Welcome to the TCS Regroup. This is a brand new space to catch you up on all the content on The Coaches’ Site from the previous week, plus special announcements and other favourite stuff from all around the coaching world. First up? A special sit-down with CEO Aaron Wilbur.
- The Coaches Conference is coming back to Toronto this summer. Why the switch back to the big smoke?
Moving to Toronto gives a new, motivated group of coaches the opportunity to attend the event live. We’ve built a strong relationship and a loyal following in Vancouver, but it’s a challenge logistically for coaches in other provinces to attend. We’re very excited about the opportunity to go back to Toronto again and our ticket sales are off to the best start we’ve ever had, so we’re anticipating one of the largest gatherings of hockey coaches ever assembled.
- Besides the coaches’ conference every summer, in your words, what’s the mission of the coaches’ site?
Our mission is to connect passionate hockey coaches with the best people in the industry. Professional coaches we work with have so much to offer from their experience and a genuine passion for the game, and they’re all willing to give back. Our goal is to act as the bridge, we want to be the link to the best information in our game.
- We’ve got the conference and a member’s site, but we’re also pumping out more helpful free content than ever. What’s the idea behind that model?
We recognize that there’s no one singular right way to coach. Being a coach is a process of picking and choosing a lot of ideas and assimilating them into your own team or program. The free content gives a platform for great coaches to share their ideas. Great coaches create a great experience for young athletes. Plus, our company is built on hockey coaches like myself, you, Jay Aikenhead, Ben Cooper, so we really believe in a platform that allows everyone access to the best tips and knowledge possible.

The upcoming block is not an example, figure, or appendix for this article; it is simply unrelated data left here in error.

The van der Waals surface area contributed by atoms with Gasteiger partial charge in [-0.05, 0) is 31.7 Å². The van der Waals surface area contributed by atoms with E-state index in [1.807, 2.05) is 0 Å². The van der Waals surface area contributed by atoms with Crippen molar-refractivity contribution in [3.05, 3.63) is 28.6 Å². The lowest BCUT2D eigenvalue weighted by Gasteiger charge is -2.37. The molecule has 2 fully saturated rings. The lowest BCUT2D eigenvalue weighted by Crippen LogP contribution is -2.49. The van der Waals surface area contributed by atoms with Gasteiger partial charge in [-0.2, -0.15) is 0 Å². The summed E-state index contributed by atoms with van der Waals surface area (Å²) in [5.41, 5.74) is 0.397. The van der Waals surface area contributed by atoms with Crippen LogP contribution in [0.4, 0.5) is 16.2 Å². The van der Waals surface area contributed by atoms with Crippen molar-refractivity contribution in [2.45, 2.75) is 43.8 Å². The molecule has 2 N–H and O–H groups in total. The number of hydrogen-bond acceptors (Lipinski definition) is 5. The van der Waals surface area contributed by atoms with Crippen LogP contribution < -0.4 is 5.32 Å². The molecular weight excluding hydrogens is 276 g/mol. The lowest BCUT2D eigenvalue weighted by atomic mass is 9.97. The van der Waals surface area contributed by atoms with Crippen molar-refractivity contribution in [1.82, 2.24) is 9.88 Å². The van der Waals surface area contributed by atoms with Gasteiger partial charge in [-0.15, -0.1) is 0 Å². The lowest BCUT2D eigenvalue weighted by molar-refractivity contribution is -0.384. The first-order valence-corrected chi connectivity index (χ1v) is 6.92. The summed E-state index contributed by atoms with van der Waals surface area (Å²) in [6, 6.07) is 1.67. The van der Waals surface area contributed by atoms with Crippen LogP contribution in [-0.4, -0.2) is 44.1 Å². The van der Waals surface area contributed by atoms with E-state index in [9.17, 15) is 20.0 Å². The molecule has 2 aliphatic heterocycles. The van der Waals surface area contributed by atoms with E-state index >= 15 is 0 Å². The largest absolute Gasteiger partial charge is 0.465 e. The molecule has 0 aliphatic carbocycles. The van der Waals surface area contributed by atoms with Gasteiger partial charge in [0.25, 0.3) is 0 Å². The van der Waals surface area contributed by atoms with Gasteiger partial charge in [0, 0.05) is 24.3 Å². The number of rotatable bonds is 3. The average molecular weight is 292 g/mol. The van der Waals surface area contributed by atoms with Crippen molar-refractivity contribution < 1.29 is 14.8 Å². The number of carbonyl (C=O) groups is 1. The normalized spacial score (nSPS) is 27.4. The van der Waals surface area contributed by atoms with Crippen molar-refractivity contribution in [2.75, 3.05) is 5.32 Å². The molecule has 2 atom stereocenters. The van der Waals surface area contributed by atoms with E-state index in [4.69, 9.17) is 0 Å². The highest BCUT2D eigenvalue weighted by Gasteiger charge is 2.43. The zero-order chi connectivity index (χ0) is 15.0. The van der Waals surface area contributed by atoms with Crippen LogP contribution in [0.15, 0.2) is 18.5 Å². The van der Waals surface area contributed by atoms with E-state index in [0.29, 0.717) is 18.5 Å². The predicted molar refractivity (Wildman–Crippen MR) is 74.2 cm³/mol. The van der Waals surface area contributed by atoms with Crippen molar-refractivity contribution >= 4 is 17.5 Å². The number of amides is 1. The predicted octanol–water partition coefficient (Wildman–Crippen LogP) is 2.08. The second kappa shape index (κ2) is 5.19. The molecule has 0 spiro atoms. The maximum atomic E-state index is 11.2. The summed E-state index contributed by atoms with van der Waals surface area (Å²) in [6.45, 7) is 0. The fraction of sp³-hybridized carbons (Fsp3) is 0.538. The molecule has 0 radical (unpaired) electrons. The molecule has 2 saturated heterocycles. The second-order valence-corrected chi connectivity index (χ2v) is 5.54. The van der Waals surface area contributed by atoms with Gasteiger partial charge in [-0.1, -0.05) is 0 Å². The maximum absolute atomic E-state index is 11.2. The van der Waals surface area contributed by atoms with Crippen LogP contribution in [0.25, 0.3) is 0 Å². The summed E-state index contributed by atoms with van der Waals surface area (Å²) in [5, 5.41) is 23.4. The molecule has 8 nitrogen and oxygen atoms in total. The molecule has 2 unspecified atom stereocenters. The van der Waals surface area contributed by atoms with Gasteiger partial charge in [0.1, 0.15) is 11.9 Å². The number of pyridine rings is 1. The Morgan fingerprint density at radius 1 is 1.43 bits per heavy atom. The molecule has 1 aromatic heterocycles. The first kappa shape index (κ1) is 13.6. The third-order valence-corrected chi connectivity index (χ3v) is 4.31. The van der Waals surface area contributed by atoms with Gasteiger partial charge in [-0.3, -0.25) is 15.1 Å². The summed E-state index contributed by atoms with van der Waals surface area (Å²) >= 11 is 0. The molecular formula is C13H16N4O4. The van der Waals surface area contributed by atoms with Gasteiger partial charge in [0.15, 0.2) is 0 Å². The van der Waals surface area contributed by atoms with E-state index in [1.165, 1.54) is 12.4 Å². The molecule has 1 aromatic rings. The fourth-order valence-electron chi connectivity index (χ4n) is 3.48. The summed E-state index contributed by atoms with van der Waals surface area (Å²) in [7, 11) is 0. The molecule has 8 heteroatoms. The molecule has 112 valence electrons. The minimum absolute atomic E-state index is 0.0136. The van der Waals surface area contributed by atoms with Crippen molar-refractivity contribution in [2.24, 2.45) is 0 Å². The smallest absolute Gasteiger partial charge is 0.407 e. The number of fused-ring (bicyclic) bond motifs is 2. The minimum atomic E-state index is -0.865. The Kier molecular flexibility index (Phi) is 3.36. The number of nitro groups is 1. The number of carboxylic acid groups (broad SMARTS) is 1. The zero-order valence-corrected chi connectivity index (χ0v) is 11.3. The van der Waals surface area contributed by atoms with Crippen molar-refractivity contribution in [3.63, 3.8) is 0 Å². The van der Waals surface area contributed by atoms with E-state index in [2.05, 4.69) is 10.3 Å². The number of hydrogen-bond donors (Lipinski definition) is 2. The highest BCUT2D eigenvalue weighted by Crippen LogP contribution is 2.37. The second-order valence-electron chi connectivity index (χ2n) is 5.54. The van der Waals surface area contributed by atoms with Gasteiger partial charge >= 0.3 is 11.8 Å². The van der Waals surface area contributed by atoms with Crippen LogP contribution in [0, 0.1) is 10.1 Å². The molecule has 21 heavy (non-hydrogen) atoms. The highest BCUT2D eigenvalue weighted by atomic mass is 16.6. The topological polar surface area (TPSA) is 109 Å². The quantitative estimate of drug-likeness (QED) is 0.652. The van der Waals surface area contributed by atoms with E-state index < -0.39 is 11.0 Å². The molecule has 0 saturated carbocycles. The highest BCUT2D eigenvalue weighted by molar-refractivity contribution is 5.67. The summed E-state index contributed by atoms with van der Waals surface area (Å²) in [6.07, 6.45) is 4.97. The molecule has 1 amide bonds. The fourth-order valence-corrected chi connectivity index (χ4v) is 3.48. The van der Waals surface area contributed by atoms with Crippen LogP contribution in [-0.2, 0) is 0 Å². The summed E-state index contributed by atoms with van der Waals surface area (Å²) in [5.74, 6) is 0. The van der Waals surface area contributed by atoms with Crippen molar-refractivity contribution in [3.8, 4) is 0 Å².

- Who do you like to win the Stanley Cup?
There’s more parity in the league than ever so it’s tough to choose. But I’d be lying if I didn’t say I’ve developed a soft spot for the Winnipeg Jets. We work with their coaches at the conference, we had Todd Woodcroft, assistant coach on the podcast a couple weeks back. They’re just so fun to watch, so I’m picking Winnipeg.
Puck Possession: Turn the Puck North
Rewind the clock 10 or even five years and you’d never see the type of possession game that teams are playing these days. Think back to your own playing days – if you had the puck just inside the blueline, you’d do everything possible to get it deep as quickly as you could, right?
1. Creating Something Out of Nothing
2. Quick Up
We don’t need to re-invent the wheel, however. Here Calgary’s Johnny Gaudreau picking up the puck just inside the offensive blueline. Do you think he could have kept it in? Maybe. Instead he delays, waits for the forechecker to peel off to the bench, and turns it north himself. Too bad he makes a terrible decision on the blueline. This is why coaches want pucks deep, Johnny.
This is puck possession to a T. Pittsburgh’s Jake Guentzel easily could have kept the puck in the zone. It’s a 4on4 situation, but a confident Guentzel goes for a skate, his teammates reload and attack with speed, and all of a sudden Pittsburgh has a great chance and no one Jake Guentzel takes the puck outside of the zone and goes for a skate
From last week, in case you missed it…